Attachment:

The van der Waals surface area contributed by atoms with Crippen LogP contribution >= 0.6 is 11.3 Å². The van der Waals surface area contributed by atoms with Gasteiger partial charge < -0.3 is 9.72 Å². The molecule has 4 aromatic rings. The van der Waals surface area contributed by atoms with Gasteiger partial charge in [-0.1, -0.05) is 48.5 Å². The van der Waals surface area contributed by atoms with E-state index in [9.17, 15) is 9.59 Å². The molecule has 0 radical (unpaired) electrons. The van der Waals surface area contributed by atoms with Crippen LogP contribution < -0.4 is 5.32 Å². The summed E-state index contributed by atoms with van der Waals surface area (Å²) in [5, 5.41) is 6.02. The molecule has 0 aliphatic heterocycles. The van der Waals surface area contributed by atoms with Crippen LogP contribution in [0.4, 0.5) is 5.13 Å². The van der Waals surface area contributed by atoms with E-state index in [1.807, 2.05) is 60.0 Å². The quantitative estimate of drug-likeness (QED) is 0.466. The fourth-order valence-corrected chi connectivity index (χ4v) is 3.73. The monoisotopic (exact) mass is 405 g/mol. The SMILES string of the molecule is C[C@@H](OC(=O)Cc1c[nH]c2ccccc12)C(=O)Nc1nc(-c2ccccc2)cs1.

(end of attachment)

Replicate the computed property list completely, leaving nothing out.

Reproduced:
The van der Waals surface area contributed by atoms with Crippen LogP contribution >= 0.6 is 11.3 Å². The van der Waals surface area contributed by atoms with Gasteiger partial charge < -0.3 is 9.72 Å². The molecule has 4 aromatic rings. The van der Waals surface area contributed by atoms with Gasteiger partial charge in [-0.1, -0.05) is 48.5 Å². The van der Waals surface area contributed by atoms with E-state index in [9.17, 15) is 9.59 Å². The molecule has 0 radical (unpaired) electrons. The van der Waals surface area contributed by atoms with Crippen LogP contribution < -0.4 is 5.32 Å². The summed E-state index contributed by atoms with van der Waals surface area (Å²) in [5, 5.41) is 6.02. The molecule has 0 aliphatic heterocycles. The van der Waals surface area contributed by atoms with Crippen LogP contribution in [0.4, 0.5) is 5.13 Å². The van der Waals surface area contributed by atoms with E-state index in [1.807, 2.05) is 60.0 Å². The quantitative estimate of drug-likeness (QED) is 0.466. The fourth-order valence-corrected chi connectivity index (χ4v) is 3.73. The monoisotopic (exact) mass is 405 g/mol. The SMILES string of the molecule is C[C@@H](OC(=O)Cc1c[nH]c2ccccc12)C(=O)Nc1nc(-c2ccccc2)cs1.